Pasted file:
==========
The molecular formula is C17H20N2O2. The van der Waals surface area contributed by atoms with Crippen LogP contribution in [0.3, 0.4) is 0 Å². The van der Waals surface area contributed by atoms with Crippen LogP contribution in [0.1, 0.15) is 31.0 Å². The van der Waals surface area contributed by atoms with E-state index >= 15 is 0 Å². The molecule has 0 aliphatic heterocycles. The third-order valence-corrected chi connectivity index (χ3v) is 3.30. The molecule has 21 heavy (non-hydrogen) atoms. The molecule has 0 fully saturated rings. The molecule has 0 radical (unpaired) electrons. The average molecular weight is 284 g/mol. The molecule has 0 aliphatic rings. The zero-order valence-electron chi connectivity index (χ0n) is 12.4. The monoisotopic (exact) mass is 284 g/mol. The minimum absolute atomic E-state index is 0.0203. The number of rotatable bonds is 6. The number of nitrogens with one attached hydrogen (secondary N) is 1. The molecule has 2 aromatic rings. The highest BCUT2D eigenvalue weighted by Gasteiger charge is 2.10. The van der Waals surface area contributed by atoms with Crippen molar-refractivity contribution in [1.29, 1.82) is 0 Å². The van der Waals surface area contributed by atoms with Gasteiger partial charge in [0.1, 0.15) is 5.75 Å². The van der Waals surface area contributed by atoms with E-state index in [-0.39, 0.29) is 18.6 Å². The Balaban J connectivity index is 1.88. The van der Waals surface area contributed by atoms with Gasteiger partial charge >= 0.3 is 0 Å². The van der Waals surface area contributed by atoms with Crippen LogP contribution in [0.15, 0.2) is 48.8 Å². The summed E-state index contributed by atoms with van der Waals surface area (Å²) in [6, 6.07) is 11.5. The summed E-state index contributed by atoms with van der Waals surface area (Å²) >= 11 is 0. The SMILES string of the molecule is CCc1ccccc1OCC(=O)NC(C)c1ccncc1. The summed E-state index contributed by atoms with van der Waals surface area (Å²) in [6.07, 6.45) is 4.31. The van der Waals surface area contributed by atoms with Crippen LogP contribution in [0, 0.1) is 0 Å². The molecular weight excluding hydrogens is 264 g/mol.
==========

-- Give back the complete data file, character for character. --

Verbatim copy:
The molecular formula is C17H20N2O2. The van der Waals surface area contributed by atoms with Crippen LogP contribution in [0.3, 0.4) is 0 Å². The van der Waals surface area contributed by atoms with Crippen LogP contribution in [0.1, 0.15) is 31.0 Å². The van der Waals surface area contributed by atoms with E-state index >= 15 is 0 Å². The molecule has 0 aliphatic heterocycles. The third-order valence-corrected chi connectivity index (χ3v) is 3.30. The molecule has 21 heavy (non-hydrogen) atoms. The molecule has 0 fully saturated rings. The molecule has 0 radical (unpaired) electrons. The average molecular weight is 284 g/mol. The molecule has 0 aliphatic rings. The zero-order valence-electron chi connectivity index (χ0n) is 12.4. The monoisotopic (exact) mass is 284 g/mol. The minimum absolute atomic E-state index is 0.0203. The number of rotatable bonds is 6. The number of nitrogens with one attached hydrogen (secondary N) is 1. The molecule has 2 aromatic rings. The highest BCUT2D eigenvalue weighted by Gasteiger charge is 2.10. The van der Waals surface area contributed by atoms with Crippen molar-refractivity contribution in [1.29, 1.82) is 0 Å². The van der Waals surface area contributed by atoms with Gasteiger partial charge in [0.1, 0.15) is 5.75 Å². The van der Waals surface area contributed by atoms with E-state index in [-0.39, 0.29) is 18.6 Å². The Balaban J connectivity index is 1.88. The van der Waals surface area contributed by atoms with Gasteiger partial charge >= 0.3 is 0 Å². The van der Waals surface area contributed by atoms with Crippen LogP contribution in [0.15, 0.2) is 48.8 Å². The summed E-state index contributed by atoms with van der Waals surface area (Å²) in [6, 6.07) is 11.5. The summed E-state index contributed by atoms with van der Waals surface area (Å²) >= 11 is 0. The SMILES string of the molecule is CCc1ccccc1OCC(=O)NC(C)c1ccncc1. The summed E-state index contributed by atoms with van der Waals surface area (Å²) in [6.07, 6.45) is 4.31. The van der Waals surface area contributed by atoms with Crippen LogP contribution in [0, 0.1) is 0 Å². The molecular weight excluding hydrogens is 264 g/mol.